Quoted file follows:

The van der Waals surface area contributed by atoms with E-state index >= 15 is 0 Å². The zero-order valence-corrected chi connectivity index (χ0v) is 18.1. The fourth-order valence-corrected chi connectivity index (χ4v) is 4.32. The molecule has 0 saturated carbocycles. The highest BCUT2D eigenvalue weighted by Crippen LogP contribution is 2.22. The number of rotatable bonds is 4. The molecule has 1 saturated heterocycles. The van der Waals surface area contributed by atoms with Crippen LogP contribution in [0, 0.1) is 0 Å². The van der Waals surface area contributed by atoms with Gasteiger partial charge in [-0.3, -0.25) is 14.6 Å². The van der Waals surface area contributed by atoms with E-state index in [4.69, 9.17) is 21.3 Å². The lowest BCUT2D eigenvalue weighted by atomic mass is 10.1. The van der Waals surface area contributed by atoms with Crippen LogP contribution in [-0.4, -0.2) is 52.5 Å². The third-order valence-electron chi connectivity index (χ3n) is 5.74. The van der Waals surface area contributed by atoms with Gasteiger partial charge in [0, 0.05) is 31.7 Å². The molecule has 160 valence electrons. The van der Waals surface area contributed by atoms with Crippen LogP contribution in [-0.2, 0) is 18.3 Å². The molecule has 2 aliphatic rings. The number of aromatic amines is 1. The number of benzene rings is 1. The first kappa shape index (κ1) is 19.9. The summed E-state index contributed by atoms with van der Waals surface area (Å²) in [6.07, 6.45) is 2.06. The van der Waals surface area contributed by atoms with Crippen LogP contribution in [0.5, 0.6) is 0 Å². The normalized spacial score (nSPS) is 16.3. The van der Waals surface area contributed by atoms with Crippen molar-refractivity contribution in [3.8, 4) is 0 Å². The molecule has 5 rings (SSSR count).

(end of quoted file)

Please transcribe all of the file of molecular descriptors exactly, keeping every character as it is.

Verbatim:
The van der Waals surface area contributed by atoms with E-state index >= 15 is 0 Å². The zero-order valence-corrected chi connectivity index (χ0v) is 18.1. The fourth-order valence-corrected chi connectivity index (χ4v) is 4.32. The molecule has 0 saturated carbocycles. The highest BCUT2D eigenvalue weighted by Crippen LogP contribution is 2.22. The number of rotatable bonds is 4. The molecule has 1 saturated heterocycles. The van der Waals surface area contributed by atoms with Crippen LogP contribution in [0, 0.1) is 0 Å². The van der Waals surface area contributed by atoms with Gasteiger partial charge in [-0.3, -0.25) is 14.6 Å². The van der Waals surface area contributed by atoms with E-state index in [4.69, 9.17) is 21.3 Å². The lowest BCUT2D eigenvalue weighted by atomic mass is 10.1. The van der Waals surface area contributed by atoms with Crippen LogP contribution in [-0.4, -0.2) is 52.5 Å². The third-order valence-electron chi connectivity index (χ3n) is 5.74. The van der Waals surface area contributed by atoms with Gasteiger partial charge in [0, 0.05) is 31.7 Å². The molecule has 160 valence electrons. The van der Waals surface area contributed by atoms with Crippen LogP contribution in [-0.2, 0) is 18.3 Å². The molecule has 2 aliphatic rings. The number of aromatic amines is 1. The number of benzene rings is 1. The first kappa shape index (κ1) is 19.9. The summed E-state index contributed by atoms with van der Waals surface area (Å²) in [6.07, 6.45) is 2.06. The van der Waals surface area contributed by atoms with Crippen LogP contribution in [0.5, 0.6) is 0 Å². The normalized spacial score (nSPS) is 16.3. The van der Waals surface area contributed by atoms with Crippen molar-refractivity contribution in [3.8, 4) is 0 Å². The molecule has 5 rings (SSSR count).